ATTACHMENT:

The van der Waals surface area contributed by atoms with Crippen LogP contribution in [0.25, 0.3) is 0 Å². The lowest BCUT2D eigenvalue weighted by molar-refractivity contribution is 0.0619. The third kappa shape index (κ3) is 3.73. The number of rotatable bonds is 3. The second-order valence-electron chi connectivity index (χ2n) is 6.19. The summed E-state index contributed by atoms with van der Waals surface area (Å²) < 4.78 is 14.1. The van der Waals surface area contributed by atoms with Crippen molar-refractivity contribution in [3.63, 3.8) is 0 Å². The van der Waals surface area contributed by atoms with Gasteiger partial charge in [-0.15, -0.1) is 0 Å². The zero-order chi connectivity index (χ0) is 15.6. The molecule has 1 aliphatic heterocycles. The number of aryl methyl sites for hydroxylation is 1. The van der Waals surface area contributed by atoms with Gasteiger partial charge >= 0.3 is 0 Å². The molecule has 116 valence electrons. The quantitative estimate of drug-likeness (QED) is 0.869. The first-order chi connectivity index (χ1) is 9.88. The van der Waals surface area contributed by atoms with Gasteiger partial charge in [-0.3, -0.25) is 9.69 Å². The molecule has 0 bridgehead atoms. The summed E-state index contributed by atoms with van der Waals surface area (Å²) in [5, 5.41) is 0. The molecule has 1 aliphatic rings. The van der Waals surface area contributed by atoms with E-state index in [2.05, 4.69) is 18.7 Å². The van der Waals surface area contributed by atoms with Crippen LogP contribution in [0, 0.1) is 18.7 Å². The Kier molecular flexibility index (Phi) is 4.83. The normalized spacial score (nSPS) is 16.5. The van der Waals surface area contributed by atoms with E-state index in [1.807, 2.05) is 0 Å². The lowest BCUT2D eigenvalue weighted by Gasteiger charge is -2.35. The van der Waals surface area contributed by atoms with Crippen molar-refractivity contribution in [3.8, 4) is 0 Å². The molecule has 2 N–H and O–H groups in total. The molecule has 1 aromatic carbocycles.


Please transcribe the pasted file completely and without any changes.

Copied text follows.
The van der Waals surface area contributed by atoms with Crippen LogP contribution in [0.25, 0.3) is 0 Å². The lowest BCUT2D eigenvalue weighted by molar-refractivity contribution is 0.0619. The third kappa shape index (κ3) is 3.73. The number of rotatable bonds is 3. The second-order valence-electron chi connectivity index (χ2n) is 6.19. The summed E-state index contributed by atoms with van der Waals surface area (Å²) < 4.78 is 14.1. The van der Waals surface area contributed by atoms with Crippen molar-refractivity contribution in [3.63, 3.8) is 0 Å². The van der Waals surface area contributed by atoms with Gasteiger partial charge in [-0.15, -0.1) is 0 Å². The zero-order chi connectivity index (χ0) is 15.6. The molecule has 1 aliphatic heterocycles. The number of aryl methyl sites for hydroxylation is 1. The van der Waals surface area contributed by atoms with Gasteiger partial charge >= 0.3 is 0 Å². The molecule has 116 valence electrons. The quantitative estimate of drug-likeness (QED) is 0.869. The first-order chi connectivity index (χ1) is 9.88. The van der Waals surface area contributed by atoms with Gasteiger partial charge in [-0.3, -0.25) is 9.69 Å². The molecule has 0 bridgehead atoms. The summed E-state index contributed by atoms with van der Waals surface area (Å²) in [5, 5.41) is 0. The molecule has 1 aliphatic rings. The van der Waals surface area contributed by atoms with E-state index in [2.05, 4.69) is 18.7 Å². The van der Waals surface area contributed by atoms with Crippen LogP contribution in [0, 0.1) is 18.7 Å². The Kier molecular flexibility index (Phi) is 4.83. The normalized spacial score (nSPS) is 16.5. The van der Waals surface area contributed by atoms with E-state index in [1.807, 2.05) is 0 Å². The lowest BCUT2D eigenvalue weighted by Gasteiger charge is -2.35. The van der Waals surface area contributed by atoms with Crippen molar-refractivity contribution in [3.8, 4) is 0 Å². The molecule has 2 N–H and O–H groups in total. The molecule has 1 aromatic carbocycles.